Global Deterioration Scale (GDS)/Reisberg Scale is a commonly used scale that divides cognitive decline into seven stages to better understand how well a person thinks (cognitive decline) and functions (physical abilities). This test is most relevant for persons with Alzheimer’s disease since some other forms of dementia, such as frontotemporal dementia, do not always include memory loss.

Pain Assessment in Advanced Dementia (PAINAD) is a reliable assessment tool used with patients who have advanced dementia and are judged potentially to be in pain. The scale requires close and attentive observation of the patient’s breathing, vocalizations, facial expressions, and body language. Each is graded from 0 to 2, with 0 being normal, 1 being abnormal, and 2 being extremely abnormal. A score of 1–3 is interpreted as mild pain, 4–6 as moderate pain, and 7–10 severe pain.

Pain Assessment Checklist for Seniors with Limited Ability to Communication (PACSLAC) is a more intensive observational pain tool with five subscales: facial expression, activity and body movement, social personality and mood, and “other” (such as changes in eating and sleeping behaviors).

Functional Assessment Staging Tool (FAST) describes seven progressive stages of Alzheimer’s disease. It is a cognitive staging scale that can assist in identifying lost and preserved cognitive function. Findings are used to better identify interventions to enhance quality of life and reduce care burden and the costs associated with progressive cognitive impairment. The tool is recommended for use on initial examination and whenever assessing changes in cognitive function and dysfunction. FAST is determined through interview or report from an informant and/or by observation of patient performance (Natavio et al., 2020; Dementia Care Central, 2020a).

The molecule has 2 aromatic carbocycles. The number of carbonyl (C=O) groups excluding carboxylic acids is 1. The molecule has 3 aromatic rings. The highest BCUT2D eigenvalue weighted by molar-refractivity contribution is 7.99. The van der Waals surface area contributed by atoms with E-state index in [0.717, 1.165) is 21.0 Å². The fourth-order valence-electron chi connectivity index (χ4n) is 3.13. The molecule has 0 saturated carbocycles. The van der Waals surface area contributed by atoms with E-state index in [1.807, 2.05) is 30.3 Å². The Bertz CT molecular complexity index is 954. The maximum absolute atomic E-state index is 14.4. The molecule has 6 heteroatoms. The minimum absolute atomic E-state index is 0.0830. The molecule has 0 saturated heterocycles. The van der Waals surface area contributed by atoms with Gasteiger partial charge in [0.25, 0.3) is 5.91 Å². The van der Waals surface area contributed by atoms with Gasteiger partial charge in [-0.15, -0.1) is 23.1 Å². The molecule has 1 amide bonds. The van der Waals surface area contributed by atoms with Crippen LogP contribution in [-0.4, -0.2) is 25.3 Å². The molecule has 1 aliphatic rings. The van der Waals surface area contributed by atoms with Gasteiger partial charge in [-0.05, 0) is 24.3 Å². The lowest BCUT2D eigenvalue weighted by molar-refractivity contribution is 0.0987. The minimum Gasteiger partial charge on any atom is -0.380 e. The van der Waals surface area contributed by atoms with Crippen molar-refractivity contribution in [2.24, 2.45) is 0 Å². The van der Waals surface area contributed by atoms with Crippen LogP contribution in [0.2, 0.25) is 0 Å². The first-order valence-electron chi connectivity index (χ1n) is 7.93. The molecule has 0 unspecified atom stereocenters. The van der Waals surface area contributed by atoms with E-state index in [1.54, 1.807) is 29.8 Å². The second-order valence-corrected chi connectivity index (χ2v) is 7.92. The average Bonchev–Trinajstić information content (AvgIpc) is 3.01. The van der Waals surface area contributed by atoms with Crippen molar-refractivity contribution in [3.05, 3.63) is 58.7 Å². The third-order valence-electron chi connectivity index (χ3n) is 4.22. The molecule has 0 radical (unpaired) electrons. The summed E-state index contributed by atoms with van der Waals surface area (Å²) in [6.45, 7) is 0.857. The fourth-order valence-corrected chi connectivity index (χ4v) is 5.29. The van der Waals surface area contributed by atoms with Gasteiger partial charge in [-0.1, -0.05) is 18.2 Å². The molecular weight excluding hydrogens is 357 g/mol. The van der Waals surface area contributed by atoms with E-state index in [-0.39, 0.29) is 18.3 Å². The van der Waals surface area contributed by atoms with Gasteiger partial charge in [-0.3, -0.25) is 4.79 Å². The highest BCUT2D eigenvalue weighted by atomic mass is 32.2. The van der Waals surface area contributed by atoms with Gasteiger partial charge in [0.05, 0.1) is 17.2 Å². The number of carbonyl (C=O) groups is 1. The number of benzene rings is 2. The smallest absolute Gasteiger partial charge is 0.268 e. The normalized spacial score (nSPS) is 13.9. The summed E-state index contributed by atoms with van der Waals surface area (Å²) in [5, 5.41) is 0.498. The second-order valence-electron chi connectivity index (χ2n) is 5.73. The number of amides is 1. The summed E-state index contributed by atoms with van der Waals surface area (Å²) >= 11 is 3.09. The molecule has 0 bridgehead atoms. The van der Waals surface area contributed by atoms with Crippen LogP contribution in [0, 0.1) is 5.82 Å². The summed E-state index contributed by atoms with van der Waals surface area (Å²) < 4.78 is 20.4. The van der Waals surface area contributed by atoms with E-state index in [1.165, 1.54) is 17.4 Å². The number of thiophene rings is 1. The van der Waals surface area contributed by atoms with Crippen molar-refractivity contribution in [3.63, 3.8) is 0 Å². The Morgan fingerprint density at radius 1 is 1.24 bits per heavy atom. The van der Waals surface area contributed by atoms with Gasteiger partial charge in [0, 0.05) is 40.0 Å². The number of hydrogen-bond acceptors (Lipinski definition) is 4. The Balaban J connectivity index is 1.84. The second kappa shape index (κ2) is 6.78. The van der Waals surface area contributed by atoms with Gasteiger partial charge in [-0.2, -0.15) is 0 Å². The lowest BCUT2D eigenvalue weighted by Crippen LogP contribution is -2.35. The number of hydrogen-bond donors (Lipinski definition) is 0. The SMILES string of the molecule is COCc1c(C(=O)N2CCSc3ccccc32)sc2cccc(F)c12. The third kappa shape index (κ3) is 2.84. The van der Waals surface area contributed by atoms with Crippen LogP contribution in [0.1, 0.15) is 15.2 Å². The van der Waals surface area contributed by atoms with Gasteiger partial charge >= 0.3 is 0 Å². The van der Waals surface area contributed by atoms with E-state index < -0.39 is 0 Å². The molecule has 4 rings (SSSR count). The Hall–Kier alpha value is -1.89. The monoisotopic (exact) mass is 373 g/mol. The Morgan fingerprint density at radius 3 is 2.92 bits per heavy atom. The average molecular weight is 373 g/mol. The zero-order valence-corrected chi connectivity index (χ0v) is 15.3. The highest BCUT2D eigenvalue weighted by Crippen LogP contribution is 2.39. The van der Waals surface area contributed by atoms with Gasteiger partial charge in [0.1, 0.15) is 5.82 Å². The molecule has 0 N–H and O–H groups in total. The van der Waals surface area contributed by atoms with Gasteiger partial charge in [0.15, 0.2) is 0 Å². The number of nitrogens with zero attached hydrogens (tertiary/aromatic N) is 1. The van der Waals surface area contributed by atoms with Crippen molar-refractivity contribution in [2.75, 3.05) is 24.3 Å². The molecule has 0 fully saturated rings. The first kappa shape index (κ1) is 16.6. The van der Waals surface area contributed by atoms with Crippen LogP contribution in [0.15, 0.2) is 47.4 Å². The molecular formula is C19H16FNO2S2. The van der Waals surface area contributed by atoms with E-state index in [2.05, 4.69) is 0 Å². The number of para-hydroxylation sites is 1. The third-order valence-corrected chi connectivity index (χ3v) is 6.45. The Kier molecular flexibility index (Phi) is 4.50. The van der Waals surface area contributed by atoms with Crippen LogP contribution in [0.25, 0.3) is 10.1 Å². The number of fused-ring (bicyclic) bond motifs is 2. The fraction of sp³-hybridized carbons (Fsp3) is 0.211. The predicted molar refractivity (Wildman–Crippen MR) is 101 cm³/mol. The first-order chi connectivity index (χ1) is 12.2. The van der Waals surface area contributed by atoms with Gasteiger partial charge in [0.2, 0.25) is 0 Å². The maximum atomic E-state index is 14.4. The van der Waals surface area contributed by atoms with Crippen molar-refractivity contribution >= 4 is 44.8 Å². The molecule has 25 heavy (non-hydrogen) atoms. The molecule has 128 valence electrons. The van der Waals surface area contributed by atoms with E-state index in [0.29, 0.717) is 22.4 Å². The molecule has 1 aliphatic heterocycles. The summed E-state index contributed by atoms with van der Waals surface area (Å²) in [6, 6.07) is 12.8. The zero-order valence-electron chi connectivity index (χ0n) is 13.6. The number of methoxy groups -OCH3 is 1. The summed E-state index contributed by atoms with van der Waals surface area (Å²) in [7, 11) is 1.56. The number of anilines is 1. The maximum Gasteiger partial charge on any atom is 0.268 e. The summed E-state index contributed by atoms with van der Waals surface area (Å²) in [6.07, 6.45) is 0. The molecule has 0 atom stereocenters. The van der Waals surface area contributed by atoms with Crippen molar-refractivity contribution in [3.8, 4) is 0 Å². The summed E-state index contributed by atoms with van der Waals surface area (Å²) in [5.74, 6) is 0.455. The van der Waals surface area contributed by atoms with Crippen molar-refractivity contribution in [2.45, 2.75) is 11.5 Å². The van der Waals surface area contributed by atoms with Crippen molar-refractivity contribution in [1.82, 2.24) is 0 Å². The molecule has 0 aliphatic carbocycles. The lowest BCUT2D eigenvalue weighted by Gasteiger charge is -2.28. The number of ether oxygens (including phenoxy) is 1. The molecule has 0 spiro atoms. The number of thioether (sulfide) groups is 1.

Physical therapy for patients with dementia focuses on optimizing and/or preserving balance, muscle strength, and mobility; preventing falls; and providing pain management and maximized safety in the home or facility setting. Physical therapists consider both patient and caregiver needs when developing a treatment plan, which can include behavioral, cognitive, mental, physical, and functional domains.

The plan of care should enhance retention of the patient’s remaining capabilities and appeal to the patient’s individual abilities and interests. Incorporating familiar objects or actions into the physical therapy regimen for patients with Alzheimer’s disease and other dementias may prove helpful. Finding out what motivates the individual patient and incorporating favorite pastimes into the therapy plan allows for emotional development and increased feelings of comfort.

Therapeutic exercises may need to be tailored to accommodate cognitive limitations. Intense, multimodal programs (which may include passive, active, or resistive exercises; as well as gait, balance, and/or endurance training) may become overwhelming for some patients, such as:

  • Those with limited attention spans
  • Those who are easily over-stimulated by verbal instructions